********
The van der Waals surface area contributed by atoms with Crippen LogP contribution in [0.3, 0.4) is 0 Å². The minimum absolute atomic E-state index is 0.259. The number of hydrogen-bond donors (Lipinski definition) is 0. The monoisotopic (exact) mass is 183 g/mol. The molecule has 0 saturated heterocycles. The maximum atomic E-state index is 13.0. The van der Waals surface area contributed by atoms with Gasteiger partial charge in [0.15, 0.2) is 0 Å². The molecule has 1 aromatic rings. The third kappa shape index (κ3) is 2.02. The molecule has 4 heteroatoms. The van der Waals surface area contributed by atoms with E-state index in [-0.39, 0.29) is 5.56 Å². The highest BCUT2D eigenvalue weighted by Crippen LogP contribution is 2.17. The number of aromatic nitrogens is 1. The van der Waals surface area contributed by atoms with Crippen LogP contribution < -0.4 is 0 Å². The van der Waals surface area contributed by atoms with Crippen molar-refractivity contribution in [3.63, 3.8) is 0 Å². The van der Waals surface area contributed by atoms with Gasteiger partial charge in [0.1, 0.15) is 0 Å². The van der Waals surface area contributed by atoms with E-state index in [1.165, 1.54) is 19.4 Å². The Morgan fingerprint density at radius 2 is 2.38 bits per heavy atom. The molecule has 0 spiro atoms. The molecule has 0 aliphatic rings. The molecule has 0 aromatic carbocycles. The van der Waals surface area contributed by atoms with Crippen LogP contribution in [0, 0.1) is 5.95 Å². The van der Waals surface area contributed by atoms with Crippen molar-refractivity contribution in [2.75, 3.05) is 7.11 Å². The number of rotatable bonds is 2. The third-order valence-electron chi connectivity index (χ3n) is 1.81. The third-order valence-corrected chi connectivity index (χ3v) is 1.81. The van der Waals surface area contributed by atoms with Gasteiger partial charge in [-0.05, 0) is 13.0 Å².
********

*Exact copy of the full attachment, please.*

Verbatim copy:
The van der Waals surface area contributed by atoms with Crippen LogP contribution in [0.3, 0.4) is 0 Å². The minimum absolute atomic E-state index is 0.259. The number of hydrogen-bond donors (Lipinski definition) is 0. The monoisotopic (exact) mass is 183 g/mol. The molecule has 0 saturated heterocycles. The maximum atomic E-state index is 13.0. The van der Waals surface area contributed by atoms with Gasteiger partial charge in [0.15, 0.2) is 0 Å². The molecule has 1 aromatic rings. The third kappa shape index (κ3) is 2.02. The molecule has 4 heteroatoms. The van der Waals surface area contributed by atoms with E-state index in [-0.39, 0.29) is 5.56 Å². The highest BCUT2D eigenvalue weighted by Crippen LogP contribution is 2.17. The number of aromatic nitrogens is 1. The van der Waals surface area contributed by atoms with Crippen LogP contribution < -0.4 is 0 Å². The van der Waals surface area contributed by atoms with Crippen molar-refractivity contribution in [3.63, 3.8) is 0 Å². The van der Waals surface area contributed by atoms with Gasteiger partial charge in [0.1, 0.15) is 0 Å². The van der Waals surface area contributed by atoms with E-state index in [1.165, 1.54) is 19.4 Å². The Morgan fingerprint density at radius 2 is 2.38 bits per heavy atom. The molecule has 0 spiro atoms. The molecule has 0 aliphatic rings. The molecule has 0 aromatic carbocycles. The van der Waals surface area contributed by atoms with Crippen LogP contribution in [0, 0.1) is 5.95 Å². The van der Waals surface area contributed by atoms with Crippen molar-refractivity contribution in [2.75, 3.05) is 7.11 Å². The number of rotatable bonds is 2. The third-order valence-electron chi connectivity index (χ3n) is 1.81. The third-order valence-corrected chi connectivity index (χ3v) is 1.81. The van der Waals surface area contributed by atoms with Gasteiger partial charge in [-0.05, 0) is 13.0 Å².